Science VS. Fiction

One of the earliest cultural conflicts within the fandom was the debate about to what extent should science be emphasized within a science fiction story. The Science Correspondence Club, one of the first fan clubs, emphasized that they only used fiction as a background to discuss scientific theories. This club’s motto was “the aim of every fan should not be a collection of fantastic fiction, but a home laboratory where fictional dreams might attain reality.”[11] However, David Hartwell, an influential editor for many science fiction and fantasy novels from the 1970’s up until his death in 2016, once said “science fiction’s appeal lies in combination of the rational, the believable, with the miraculous. It is an appeal to the sense of wonder.”[12] Subsequent fan clubs would grow increasingly focused on that sense of wonder, pursuing fantastical ideas and ideals while using science as a background to discuss those rather than the other way around.

A decisive force within this conflict was Hugo Gernsback’s announcement of the Science Fiction League in 1934. Gernsback stated that he founded the SFL as “a non-commercial organization for the furtherance and betterment of the art of science fiction.”[13] The key word in Gernsback’s statement is 'art'; he had made the decision to focus on the cultural merit of science fiction rather than its merit as a tool to pose new theories. That is not to say that science fiction cannot eventually become science fact, but it is apparent that the ramifications of this decision would ripple throughout history.

One such ripple can be observed within the fanzines The Fantasy Fan and Science Fiction Digest[a]. Charles Hornig, The editor of The Fantasy Fan, previous contributor to Science Fiction Digest, and later a contributor to Imagination!, explicitly stated that it was not his intent to compete with Science Fiction Digest.[14] Hornig’s statement was genuine, but that would not stop the subscribers of each zine from expressing their vitriol for one another due to their opposing ideologies. The Fantasy Fan featured far greater amounts of original short stories than other zines, with its most notable contributor being H.P. Lovecraft. Gernsback was so impressed by Hornig’s work that he would later hire him as his own editor.[15]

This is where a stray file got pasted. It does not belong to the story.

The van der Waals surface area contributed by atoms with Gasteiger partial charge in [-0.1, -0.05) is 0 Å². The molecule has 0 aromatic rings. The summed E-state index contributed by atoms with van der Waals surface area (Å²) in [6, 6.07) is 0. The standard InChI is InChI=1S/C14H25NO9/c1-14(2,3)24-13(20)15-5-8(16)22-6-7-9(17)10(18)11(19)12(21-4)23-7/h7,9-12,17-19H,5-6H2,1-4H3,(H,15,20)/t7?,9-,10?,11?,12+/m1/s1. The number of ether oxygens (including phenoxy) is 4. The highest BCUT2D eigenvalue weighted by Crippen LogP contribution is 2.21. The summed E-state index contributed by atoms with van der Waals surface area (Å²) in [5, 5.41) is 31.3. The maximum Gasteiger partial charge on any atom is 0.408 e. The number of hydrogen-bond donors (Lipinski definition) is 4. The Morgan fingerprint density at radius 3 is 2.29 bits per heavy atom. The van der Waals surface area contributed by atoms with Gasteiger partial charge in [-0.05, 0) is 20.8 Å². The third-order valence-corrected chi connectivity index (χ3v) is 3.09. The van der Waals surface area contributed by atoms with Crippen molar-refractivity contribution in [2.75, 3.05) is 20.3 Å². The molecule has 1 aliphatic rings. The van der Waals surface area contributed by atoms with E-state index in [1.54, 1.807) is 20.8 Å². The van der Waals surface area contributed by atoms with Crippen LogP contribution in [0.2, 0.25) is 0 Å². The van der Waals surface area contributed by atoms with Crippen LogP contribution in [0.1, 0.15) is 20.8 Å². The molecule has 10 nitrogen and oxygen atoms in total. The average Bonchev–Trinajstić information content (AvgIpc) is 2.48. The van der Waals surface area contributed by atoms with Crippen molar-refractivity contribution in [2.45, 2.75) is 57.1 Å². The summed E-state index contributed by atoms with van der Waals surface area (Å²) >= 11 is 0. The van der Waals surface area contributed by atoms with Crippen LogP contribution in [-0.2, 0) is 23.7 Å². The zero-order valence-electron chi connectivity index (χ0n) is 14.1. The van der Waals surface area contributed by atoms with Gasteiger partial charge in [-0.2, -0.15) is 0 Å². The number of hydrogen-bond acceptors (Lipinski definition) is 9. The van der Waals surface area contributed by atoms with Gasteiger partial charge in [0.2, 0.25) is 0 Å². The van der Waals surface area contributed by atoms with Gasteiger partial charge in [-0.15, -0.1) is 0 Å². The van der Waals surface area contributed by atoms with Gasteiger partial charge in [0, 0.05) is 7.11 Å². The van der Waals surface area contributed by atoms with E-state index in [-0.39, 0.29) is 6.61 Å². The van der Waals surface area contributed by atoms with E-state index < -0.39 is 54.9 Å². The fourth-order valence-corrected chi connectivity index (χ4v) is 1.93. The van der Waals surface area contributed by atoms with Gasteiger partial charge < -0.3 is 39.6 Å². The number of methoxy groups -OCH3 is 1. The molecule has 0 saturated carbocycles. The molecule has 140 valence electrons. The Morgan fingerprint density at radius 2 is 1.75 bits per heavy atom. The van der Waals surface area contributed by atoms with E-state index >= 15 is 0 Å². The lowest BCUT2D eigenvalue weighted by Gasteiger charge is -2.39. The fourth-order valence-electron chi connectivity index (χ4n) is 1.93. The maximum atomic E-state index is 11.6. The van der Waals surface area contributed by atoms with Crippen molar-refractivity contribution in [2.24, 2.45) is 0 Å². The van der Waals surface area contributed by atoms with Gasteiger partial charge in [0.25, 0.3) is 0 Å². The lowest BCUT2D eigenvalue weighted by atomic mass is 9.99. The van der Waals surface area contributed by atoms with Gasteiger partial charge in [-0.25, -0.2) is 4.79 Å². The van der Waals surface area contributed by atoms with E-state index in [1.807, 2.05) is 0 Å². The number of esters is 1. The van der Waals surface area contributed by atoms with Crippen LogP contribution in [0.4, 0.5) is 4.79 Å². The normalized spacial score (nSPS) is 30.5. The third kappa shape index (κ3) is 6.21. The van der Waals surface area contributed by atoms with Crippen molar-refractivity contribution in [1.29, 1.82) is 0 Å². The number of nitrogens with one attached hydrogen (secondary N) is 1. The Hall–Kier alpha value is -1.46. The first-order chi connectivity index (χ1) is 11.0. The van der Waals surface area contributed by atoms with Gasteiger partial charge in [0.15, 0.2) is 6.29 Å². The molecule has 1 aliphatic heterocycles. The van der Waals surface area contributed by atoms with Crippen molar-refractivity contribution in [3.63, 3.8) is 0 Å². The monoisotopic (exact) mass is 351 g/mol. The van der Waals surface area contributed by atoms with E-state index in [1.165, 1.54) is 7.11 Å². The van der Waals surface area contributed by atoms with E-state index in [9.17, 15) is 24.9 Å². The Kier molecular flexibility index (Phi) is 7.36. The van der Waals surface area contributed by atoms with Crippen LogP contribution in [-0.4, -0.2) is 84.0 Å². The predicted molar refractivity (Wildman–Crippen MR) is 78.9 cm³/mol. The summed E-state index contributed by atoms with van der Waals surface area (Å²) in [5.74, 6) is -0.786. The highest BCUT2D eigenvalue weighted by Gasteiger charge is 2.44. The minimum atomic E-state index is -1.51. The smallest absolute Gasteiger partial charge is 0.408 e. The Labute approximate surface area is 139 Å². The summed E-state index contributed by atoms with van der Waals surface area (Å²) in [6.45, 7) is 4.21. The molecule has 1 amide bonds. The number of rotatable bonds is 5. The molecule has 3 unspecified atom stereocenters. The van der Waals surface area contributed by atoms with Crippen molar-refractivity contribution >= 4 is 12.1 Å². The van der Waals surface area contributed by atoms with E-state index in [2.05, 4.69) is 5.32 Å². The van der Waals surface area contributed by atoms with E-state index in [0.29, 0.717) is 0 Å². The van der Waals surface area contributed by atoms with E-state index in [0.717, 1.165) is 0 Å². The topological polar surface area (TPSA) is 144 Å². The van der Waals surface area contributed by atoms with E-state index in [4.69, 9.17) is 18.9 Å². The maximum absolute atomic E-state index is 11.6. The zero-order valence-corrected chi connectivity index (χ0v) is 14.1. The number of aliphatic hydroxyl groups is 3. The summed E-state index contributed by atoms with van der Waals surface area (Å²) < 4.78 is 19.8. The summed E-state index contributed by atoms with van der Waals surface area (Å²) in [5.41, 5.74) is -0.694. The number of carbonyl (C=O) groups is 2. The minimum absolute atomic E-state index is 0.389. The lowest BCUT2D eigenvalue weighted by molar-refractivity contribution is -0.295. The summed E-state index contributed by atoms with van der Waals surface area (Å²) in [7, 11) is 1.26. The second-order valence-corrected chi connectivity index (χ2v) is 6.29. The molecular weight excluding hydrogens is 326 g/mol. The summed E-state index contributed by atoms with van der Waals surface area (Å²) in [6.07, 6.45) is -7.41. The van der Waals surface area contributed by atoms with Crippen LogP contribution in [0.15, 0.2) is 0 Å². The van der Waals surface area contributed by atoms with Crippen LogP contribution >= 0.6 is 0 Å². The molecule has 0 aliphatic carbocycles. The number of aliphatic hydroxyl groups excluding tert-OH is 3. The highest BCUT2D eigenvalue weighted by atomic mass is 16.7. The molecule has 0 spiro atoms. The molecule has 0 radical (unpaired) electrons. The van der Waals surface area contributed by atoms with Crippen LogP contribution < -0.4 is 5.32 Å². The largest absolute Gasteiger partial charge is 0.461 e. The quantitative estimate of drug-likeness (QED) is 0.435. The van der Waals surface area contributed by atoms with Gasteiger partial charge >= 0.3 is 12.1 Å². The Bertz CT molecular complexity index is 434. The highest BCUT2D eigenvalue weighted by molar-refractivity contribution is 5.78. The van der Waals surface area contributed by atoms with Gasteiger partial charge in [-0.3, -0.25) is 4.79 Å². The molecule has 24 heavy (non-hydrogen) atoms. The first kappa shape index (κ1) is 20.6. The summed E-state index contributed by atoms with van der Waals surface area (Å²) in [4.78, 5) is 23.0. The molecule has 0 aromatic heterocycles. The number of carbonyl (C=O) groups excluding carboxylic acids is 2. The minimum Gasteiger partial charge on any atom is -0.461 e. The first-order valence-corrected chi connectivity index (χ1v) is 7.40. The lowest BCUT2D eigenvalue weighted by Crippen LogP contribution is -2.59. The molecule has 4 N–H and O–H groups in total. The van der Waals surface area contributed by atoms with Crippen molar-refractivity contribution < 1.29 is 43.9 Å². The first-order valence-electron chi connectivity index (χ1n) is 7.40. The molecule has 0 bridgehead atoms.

It seemed apparent that storytelling would triumph over theorycrafting when Science Fiction Digest went under in late 1934. However, despite having the support of Gernsback and a dedicated fanbase, The Fantasy Fan ran out of funding after its 18th issue in February 1935.[16] Future zines would begin the debate anew several times over.

[a] There were several zines published between 1920 and 1980 titled Science Fiction Digest, this zine is not the same Science Fiction Digest that merged with Cosmag.

The Evolution of Fandom

Many notable science fiction authors, such as Ray Bradbury and Isaac Asimov, began as writers for fanzines before writing their own novels. Something to be noted about these particular authors is the difference in the types of the stories they have written.


Ray Bradbury, 1975

Some of Bradbury’s first works were published in the zine, Imagination!. He mainly provided reviews and cover artwork but would occasionally contribute a short story or essay. One of Bradbury’s stories was titled Hollerbochen’s Dilemma and was published in the January 1938 issue of Imagination!. It was almost universally panned in fan letters published in subsequent issues for attempting to force a scientific explanation into the conflict, but missing the mark completely.[17] Bradbury himself described his approach to science fiction in his essay titled How To Become A Sci-Fic Fan, in which he states “Everyone, at one time or another, finds it convenient to toss aside the cares of the world to delve into the supernatural or scientific side of nature.”[18] He then goes on to vividly describe the degree to which science fiction provides him an escape from his daily life, making it quite clear he is more interested in the fictional aspect of science fiction.


Isaac Asimov, 1959

Asimov on the other hand, was quite focused on the scientific aspect of science fiction. Some of Asimov’s earliest stories, Stowaway and Marooned Off Vesta paid careful attention to the physics that would be involved in space travel and interplanetary exploration. Asimov’s stories were rejected several times by popular pulps such as Astounding Science Fiction and Amazing Stories, but he was eventually accepted by both, becoming well-known enough to sell his stories solely based on the fact that he authored them rather than the stories’ content. Asimov would later go on to become a professor of biochemistry and write non-fiction works such as Guide to Science and Understanding Physics, demonstrating his dedication to the field.[19]